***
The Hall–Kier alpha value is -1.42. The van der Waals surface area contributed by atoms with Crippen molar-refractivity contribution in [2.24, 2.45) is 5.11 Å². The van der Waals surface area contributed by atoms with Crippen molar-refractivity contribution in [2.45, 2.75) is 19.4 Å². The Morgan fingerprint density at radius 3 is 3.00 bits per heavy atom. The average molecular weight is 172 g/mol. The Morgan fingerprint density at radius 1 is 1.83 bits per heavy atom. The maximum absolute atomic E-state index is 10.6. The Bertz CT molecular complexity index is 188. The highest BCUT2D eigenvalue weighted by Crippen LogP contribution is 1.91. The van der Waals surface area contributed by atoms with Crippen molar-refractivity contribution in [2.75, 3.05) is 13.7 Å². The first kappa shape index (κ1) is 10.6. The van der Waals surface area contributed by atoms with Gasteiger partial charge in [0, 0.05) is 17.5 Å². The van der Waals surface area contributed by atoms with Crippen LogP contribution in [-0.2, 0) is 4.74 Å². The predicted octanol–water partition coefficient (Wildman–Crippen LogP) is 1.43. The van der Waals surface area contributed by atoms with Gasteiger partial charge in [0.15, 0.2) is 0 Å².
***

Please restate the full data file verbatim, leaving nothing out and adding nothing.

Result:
The Hall–Kier alpha value is -1.42. The van der Waals surface area contributed by atoms with Crippen molar-refractivity contribution in [2.24, 2.45) is 5.11 Å². The van der Waals surface area contributed by atoms with Crippen molar-refractivity contribution in [2.45, 2.75) is 19.4 Å². The Morgan fingerprint density at radius 3 is 3.00 bits per heavy atom. The average molecular weight is 172 g/mol. The Morgan fingerprint density at radius 1 is 1.83 bits per heavy atom. The maximum absolute atomic E-state index is 10.6. The Bertz CT molecular complexity index is 188. The highest BCUT2D eigenvalue weighted by Crippen LogP contribution is 1.91. The van der Waals surface area contributed by atoms with Crippen molar-refractivity contribution in [2.75, 3.05) is 13.7 Å². The first kappa shape index (κ1) is 10.6. The van der Waals surface area contributed by atoms with Gasteiger partial charge in [0, 0.05) is 17.5 Å². The van der Waals surface area contributed by atoms with Crippen LogP contribution in [-0.2, 0) is 4.74 Å². The predicted octanol–water partition coefficient (Wildman–Crippen LogP) is 1.43. The van der Waals surface area contributed by atoms with Gasteiger partial charge in [0.15, 0.2) is 0 Å².